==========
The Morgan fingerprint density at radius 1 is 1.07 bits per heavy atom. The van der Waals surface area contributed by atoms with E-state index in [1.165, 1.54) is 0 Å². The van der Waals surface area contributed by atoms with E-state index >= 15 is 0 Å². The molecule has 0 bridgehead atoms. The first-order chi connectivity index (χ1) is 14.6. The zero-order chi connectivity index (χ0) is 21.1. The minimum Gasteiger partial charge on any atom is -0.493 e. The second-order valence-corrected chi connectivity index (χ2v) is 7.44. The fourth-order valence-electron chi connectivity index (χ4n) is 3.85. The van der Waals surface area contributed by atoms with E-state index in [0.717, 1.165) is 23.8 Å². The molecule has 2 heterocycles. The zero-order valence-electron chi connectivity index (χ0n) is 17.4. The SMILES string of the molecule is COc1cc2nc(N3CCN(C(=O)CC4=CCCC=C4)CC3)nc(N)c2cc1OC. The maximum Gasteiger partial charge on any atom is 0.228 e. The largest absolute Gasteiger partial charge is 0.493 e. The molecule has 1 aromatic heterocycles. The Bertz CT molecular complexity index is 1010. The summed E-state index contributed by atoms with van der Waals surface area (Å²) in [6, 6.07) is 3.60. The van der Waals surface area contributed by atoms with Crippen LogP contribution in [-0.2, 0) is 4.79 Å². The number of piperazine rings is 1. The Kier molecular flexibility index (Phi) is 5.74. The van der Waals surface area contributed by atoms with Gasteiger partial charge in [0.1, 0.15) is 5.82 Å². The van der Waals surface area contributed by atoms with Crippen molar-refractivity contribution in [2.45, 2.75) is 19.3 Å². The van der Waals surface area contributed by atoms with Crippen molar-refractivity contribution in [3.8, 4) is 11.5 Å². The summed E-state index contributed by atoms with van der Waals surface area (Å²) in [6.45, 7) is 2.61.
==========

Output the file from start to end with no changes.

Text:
The Morgan fingerprint density at radius 1 is 1.07 bits per heavy atom. The van der Waals surface area contributed by atoms with E-state index in [1.165, 1.54) is 0 Å². The van der Waals surface area contributed by atoms with E-state index >= 15 is 0 Å². The molecule has 0 bridgehead atoms. The first-order chi connectivity index (χ1) is 14.6. The zero-order chi connectivity index (χ0) is 21.1. The minimum Gasteiger partial charge on any atom is -0.493 e. The second-order valence-corrected chi connectivity index (χ2v) is 7.44. The fourth-order valence-electron chi connectivity index (χ4n) is 3.85. The van der Waals surface area contributed by atoms with E-state index in [0.717, 1.165) is 23.8 Å². The molecule has 2 heterocycles. The zero-order valence-electron chi connectivity index (χ0n) is 17.4. The SMILES string of the molecule is COc1cc2nc(N3CCN(C(=O)CC4=CCCC=C4)CC3)nc(N)c2cc1OC. The maximum Gasteiger partial charge on any atom is 0.228 e. The largest absolute Gasteiger partial charge is 0.493 e. The molecule has 1 aromatic heterocycles. The Bertz CT molecular complexity index is 1010. The summed E-state index contributed by atoms with van der Waals surface area (Å²) in [6, 6.07) is 3.60. The van der Waals surface area contributed by atoms with Crippen LogP contribution in [-0.2, 0) is 4.79 Å². The number of piperazine rings is 1. The Kier molecular flexibility index (Phi) is 5.74. The van der Waals surface area contributed by atoms with Gasteiger partial charge in [0.1, 0.15) is 5.82 Å². The van der Waals surface area contributed by atoms with Crippen molar-refractivity contribution in [2.45, 2.75) is 19.3 Å². The van der Waals surface area contributed by atoms with Crippen molar-refractivity contribution in [3.8, 4) is 11.5 Å². The summed E-state index contributed by atoms with van der Waals surface area (Å²) in [6.45, 7) is 2.61.